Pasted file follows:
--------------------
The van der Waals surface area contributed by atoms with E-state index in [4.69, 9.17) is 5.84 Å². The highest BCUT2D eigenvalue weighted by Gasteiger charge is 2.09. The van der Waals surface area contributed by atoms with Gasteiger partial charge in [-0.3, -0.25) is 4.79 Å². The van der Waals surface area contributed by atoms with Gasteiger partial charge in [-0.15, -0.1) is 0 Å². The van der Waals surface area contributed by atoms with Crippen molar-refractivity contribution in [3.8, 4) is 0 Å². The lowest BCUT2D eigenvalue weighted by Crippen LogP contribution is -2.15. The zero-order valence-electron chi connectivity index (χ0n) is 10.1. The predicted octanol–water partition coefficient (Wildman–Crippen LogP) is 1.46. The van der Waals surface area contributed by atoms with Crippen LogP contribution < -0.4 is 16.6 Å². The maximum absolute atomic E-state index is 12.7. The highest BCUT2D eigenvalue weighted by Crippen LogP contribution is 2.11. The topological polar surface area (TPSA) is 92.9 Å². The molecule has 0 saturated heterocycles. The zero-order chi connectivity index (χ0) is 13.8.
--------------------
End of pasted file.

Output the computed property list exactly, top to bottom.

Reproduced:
The van der Waals surface area contributed by atoms with E-state index in [4.69, 9.17) is 5.84 Å². The highest BCUT2D eigenvalue weighted by Gasteiger charge is 2.09. The van der Waals surface area contributed by atoms with Gasteiger partial charge in [-0.3, -0.25) is 4.79 Å². The van der Waals surface area contributed by atoms with Gasteiger partial charge in [-0.15, -0.1) is 0 Å². The van der Waals surface area contributed by atoms with Crippen molar-refractivity contribution in [3.8, 4) is 0 Å². The lowest BCUT2D eigenvalue weighted by Crippen LogP contribution is -2.15. The zero-order valence-electron chi connectivity index (χ0n) is 10.1. The predicted octanol–water partition coefficient (Wildman–Crippen LogP) is 1.46. The van der Waals surface area contributed by atoms with Crippen LogP contribution < -0.4 is 16.6 Å². The maximum absolute atomic E-state index is 12.7. The highest BCUT2D eigenvalue weighted by Crippen LogP contribution is 2.11. The topological polar surface area (TPSA) is 92.9 Å². The molecule has 0 saturated heterocycles. The zero-order chi connectivity index (χ0) is 13.8.